Lowenbrau “Alkoholfrei” is a low-alcohol (0.5%) lager from Munich, Germany. Get tasting notes and info on ingredients, where to buy and calories, in this review.
Lowenbrau – translated as “Lion’s Brew” – is a brewery based in Munich, Germany. It was founded in the 14th century and is currently owned by the global brewery giant AB-Inbev.
Lowenbrau is one of six Munich-based breweries allowed to sell beer at the city’s Oktoberfest beer festival. However, it promotes “Alkoholfrei” as a post-workout isotonic sports drink rather than a non-alcoholic option for a night out (in Europe, beers under 0.5% ABV are allowed to be labelled “alcohol free”).
As well as this low alcohol beer, the brewery produces a 2.5% shandy-type drink called “Radler”. That’s along with around 10 other traditional strength lagers and pilsners.
As with all lagers brewed in Germany, Alkoholfrei is produced under German beer purity laws (Reinheitsgebot). So the only ingredients are water, hops, barley malt and yeast. So, unlike beers from outside Germany that use the same ingredients, German brewers are restricted on the type of acid they can use to treat the water before brewing.
Does the influence of Reinheitsgebot this make this lager a better quality product than another AB-Inbev alcohol-free beer, Budweiser’s “Prohibition“?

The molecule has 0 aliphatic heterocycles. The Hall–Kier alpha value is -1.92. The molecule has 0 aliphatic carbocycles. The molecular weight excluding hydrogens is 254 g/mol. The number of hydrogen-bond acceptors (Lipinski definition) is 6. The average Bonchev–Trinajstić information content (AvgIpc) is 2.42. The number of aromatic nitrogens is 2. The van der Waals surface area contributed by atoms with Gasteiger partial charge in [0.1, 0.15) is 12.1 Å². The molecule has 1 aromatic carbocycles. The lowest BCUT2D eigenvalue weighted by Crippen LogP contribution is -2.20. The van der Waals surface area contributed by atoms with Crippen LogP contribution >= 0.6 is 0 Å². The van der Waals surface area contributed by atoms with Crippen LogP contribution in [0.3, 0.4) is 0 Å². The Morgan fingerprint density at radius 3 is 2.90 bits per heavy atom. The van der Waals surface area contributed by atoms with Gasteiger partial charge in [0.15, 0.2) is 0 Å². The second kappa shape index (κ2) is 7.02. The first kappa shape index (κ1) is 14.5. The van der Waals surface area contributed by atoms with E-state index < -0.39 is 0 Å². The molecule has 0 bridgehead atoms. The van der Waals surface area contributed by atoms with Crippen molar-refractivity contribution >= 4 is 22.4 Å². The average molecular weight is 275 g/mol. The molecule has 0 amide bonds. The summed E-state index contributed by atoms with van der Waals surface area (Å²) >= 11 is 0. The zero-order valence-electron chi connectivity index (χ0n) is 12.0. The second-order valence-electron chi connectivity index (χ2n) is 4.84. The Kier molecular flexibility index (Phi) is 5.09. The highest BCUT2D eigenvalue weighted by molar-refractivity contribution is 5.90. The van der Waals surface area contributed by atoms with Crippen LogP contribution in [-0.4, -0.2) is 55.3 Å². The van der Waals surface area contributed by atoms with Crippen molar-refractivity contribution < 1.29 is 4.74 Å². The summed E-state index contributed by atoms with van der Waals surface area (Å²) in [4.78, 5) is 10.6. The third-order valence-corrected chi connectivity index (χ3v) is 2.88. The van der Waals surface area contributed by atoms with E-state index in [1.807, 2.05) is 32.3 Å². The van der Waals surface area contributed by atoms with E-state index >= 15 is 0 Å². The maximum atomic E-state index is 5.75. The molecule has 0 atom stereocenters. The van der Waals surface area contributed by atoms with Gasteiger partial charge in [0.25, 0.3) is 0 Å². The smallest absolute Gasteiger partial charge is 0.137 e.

Initial signs are good. It pours a light straw colour with a fair head that doesn’t disappear in a hurry. It has a sweet, almost wheat-like smell with a slight herbiness. There are no signs it’s a non-alcoholic lager.
On drinking, there’s a lot of carbonation on the tongue. But it’s doesn’t feel overly gassy. And it’s easy to drink despite the fizz.
It’s probably slightly less viscous than a full-strength lager. But it doesn’t feel too thin in the mouth.
There’s a slight metallic twang to the flavour. Otherwise, malt and a little hops create a smooth, sweet taste but a hint of bitterness. The dry finish doesn’t make it any less refreshing.
This is a pleasant low alcohol lager, with a bit more class than most other mass-produced non-alcoholic beers.
I’m not sure if it will replace a bottle of Lucozade on a long run (bottle openers are hard to carry in your shorts pocket). But it’s a fine low alcohol alternative to a traditional-strength lager and a handy option as a post workout beer when you make it home.